Former British Prime Minister Tony Blair will likely avoid a trial for war crimes related to the Iraq War, but his legal issues stemming from his time in office are far from over.
The International Criminal Court said it will read through the Chilcot report when it's released this week. The document will shed light on torture and abuse allegations against British soldiers during the Iraq War. But the court already declined to consider any charges against Blair.
Individual troops on the other hand could face charges, depending on what the report has to say — a fact many see as a double standard.
Roger Bacon, whose son was killed in Iraq in 2005 said, "These soldiers have gone out to do their best for us, and here they are being hounded, and yet the guy who took them there is not being looked at. That is completely wrong and disgusting."
Critics say Blair's administration deceived the country about weapons of mass destruction in Iraq and that should be enough to bring charges. England's national prosecution service considered cases against Blair twice but never moved ahead with them.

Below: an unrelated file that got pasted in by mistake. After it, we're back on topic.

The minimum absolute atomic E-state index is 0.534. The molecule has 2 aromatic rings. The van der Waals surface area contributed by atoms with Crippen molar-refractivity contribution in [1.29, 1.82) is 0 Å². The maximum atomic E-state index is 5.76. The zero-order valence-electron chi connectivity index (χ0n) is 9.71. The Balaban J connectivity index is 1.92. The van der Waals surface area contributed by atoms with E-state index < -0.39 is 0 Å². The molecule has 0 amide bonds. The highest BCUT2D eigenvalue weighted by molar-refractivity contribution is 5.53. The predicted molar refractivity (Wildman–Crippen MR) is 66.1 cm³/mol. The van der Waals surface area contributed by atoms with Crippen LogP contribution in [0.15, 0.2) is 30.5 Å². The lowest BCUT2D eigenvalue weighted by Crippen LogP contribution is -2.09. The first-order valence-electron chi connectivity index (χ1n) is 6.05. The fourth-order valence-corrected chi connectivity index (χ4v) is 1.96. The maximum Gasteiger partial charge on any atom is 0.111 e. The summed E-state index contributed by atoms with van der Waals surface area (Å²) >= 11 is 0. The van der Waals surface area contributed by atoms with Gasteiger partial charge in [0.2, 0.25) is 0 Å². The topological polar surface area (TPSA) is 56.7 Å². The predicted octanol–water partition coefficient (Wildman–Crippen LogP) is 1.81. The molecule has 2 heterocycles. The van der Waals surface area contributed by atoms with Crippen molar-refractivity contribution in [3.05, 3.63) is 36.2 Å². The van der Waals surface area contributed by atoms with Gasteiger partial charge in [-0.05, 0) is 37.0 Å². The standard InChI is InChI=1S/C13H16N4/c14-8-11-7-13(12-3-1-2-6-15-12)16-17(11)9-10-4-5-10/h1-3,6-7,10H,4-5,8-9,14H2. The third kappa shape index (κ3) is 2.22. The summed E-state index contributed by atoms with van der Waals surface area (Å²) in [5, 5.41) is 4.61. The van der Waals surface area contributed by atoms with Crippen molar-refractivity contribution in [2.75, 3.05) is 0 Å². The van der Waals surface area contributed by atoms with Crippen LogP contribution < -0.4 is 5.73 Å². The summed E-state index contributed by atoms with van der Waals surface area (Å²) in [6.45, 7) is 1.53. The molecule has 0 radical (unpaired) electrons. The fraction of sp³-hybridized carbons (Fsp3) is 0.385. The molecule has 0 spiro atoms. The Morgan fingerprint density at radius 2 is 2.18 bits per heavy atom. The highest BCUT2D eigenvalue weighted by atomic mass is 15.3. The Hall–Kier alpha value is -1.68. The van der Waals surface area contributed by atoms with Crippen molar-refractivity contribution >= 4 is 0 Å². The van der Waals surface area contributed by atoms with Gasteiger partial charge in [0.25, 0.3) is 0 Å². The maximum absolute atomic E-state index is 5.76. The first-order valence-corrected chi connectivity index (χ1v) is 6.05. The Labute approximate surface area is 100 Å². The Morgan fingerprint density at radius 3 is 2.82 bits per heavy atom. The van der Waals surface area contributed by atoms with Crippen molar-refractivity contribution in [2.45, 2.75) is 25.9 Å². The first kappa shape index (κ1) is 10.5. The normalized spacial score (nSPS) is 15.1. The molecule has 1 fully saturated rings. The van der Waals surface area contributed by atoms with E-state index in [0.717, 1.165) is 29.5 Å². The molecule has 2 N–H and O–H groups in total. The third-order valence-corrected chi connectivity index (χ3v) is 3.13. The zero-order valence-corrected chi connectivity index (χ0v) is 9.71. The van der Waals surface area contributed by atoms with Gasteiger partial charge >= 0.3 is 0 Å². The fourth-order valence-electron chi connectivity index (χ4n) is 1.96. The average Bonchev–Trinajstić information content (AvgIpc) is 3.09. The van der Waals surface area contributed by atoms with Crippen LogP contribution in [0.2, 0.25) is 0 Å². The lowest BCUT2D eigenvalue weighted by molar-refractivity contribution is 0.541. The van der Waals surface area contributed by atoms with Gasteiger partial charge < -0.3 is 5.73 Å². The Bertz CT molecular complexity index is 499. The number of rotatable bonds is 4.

Those critics are still looking to see him punished. Families of fallen soldiers could pursue legal action if it's determined Blair misused his office.
The biggest blowback could come from within the government. Some members of Parliament are reportedly looking to impeach Blair with a law that hasn't been used since 1806.
Under that law, if a majority of Parliament members vote to convict, Blair could be barred from holding public office and even sent to prison, though that's not likely since many in Parliament said the trial would be symbolic.
This is all speculation for now. Most of the fallout is expected once the Chilcot report is released Wednesday, July 6. Blair declined to comment on the report until then.